Tag Archives: school

Early to rise, early to grump

Four times this week, I’ve woken from my deep and blissful slumber at 6.30am. And not just because one of the cats is aggressively scratching the door in an attempt to persuade me that it should be fed.

Each time I have reluctantly emerged disheveled and groggy from under the duvet (which I believe for legal purposes I have to call a comforter in the United States, despite the fact that it makes it sound like some kind of security blanket), and reached for the closet to pluck out my dressing gown. Ten minutes later – having finally managed to find the armhole in the pitch blackness of the room, put it on, taken it off so that it wasn’t back to front like a straitjacket, put it on, taken it off again because it was inside out, put it on again, and finally grappled in the bottom of the closet to find the missing waist cord – I get my day started.

Now, this week was an unusual week, given that I had very early starts at work, but nonetheless there are always two or three days a week where I have to get up an hour earlier than strictly necessary. That’s sixty minutes of lost sleep, making me sixty times more likely to be grumpy by the end of the day (as I’m sure The Special One will happily confirm with a world weary roll of the eyes).

And the reason? Clearly it’s not a desire to go for an early morning jog along the Atlantic Ocean coast. Nor is it a willingness to skip merrily to a delightful little patisserie nearby, to pick up croissants and fresh baguettes. I mean, I would, but trudging through the cold to get a loaf of Home PrideWonder Bread just doesn’t have the same ring to it.

No, it’s because The Young Ones have to start school at 8.15am, and given that we live an hour or so subway ride from their educational establishment, one of us always has to get up at 6.30 to wake them and make them lunch.

I’m not complaining about making the kids lunch, obviously. Well, I am, but that’s a different matter. In the end, despite a certain amount of grumbling, I’m happy to accept the role. What I struggle to understand is why they have to be at school at 8.15am.

The strange thing is, they seem to be the lucky ones, with other kids having to be at school for 8. Of course, I understand that parents work, and so dropping them off before they head off to the office is a necessity for some people. But in New York, most kids at high school either live within walking distance of school or get the subway on their own. Classes finish at 2.30 or 3, but show me a kid who wouldn’t swap an hour of freedom in the afternoon for an hour of extra bed, and I will show you a 13 year old who probably has extra-curricular commitments as a shoplifter.

In the UK, school starts at 9, and finishes around 3.30. Much more civilised if you ask me. Maybe there are studies that show kids are more receptive to learning early in the morning, and I would kind of understand that, and should certainly respect it. All I can say is that there are studies that clearly show that I am substantially more tetchy having got up at ridiculous o’clock in the morning.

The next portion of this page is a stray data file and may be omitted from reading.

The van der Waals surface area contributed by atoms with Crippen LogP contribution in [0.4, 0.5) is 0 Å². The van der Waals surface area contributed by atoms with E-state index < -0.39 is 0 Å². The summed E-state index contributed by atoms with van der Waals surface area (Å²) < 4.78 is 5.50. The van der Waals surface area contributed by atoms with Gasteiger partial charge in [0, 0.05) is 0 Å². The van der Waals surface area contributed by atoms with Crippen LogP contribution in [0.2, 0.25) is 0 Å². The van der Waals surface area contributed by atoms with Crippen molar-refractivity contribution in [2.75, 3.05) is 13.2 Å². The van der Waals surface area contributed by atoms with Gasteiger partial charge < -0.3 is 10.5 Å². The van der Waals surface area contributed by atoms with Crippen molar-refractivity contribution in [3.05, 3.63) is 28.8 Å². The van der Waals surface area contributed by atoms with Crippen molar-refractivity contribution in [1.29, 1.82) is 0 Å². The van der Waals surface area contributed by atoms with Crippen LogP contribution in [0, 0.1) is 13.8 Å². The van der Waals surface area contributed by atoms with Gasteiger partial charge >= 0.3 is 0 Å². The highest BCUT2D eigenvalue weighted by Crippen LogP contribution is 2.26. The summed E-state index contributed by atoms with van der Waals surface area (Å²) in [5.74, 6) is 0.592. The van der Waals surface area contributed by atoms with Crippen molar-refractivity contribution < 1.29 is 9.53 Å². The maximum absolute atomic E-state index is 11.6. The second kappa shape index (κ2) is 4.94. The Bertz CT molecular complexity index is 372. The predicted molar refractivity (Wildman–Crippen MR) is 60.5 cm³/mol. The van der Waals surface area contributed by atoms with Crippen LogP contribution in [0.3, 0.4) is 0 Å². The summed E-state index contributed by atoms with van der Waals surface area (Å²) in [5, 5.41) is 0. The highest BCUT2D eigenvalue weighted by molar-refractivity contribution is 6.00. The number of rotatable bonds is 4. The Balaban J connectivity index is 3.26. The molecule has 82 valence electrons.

It’s time for change in more ways than one, I can tell you.

Counting on it

When I was at school, which is quite some time ago now, your school year related to the number of years that you’d been in that particular school. So, when I first turned up at West Lea Infants School, I was a 1st year. And when I left the 3rd year there, I went into the 1st year at Buckley CP. Admittedly my Not-So-Posh-As-It’d-Like-To-Think-It-Is secondary school in Chester had ‘Removes’ and ‘Shells’ rather than first and second years, but at least there was still a linear progression after that.

Then everything changed, with the introduction of such terms as “Year 6” and “Key Stage 92”, and I lost all track of where I was with the UK school system. Then again, I got confused when they changed the front cover of the British passport from black to maroon, so that probably shouldn’t come as a surprise.

Needless to say that when I got to the United States, the grade system appeared about as penetrable as Fort Knox. Indeed, my attempt to explain the relative school years of The Youngest and The Eldest to a friend this weekend was only finally resolved with complex algebraic formulae, a road map and a small tube of Super Glue.

As a result, “Are You Smarter Than A Fifth Grader?” which I was regrettably forced to watch this evening, could have been Mastermind for all I knew. For those who haven’t had the ‘good fortune’ to see the show, it’s basically a quiz show where people pit their wits against (or alongside, really) ten year old American schoolkids. It’s a bit like Who Wants To Be A Millionnaire, with added humiliation.

Really it should be called “Are You As Stupid As These Americans We Found From Who Knows Where?” This evening’s show featured a woman who would have been knocked out had she not been able to rely on a ten year old to tell her how many centimetres there are in three-and-a-half metres.

Frankly, however much Americans rely on feet and inches, there’s no excuse for not knowing that there’s 350 centimetres in three and a half metres. And if you don’t know that kind of thing, please don’t go on national TV and let the world know that you don’t have a clue.

By the way, did I mention that she was an American high school teacher?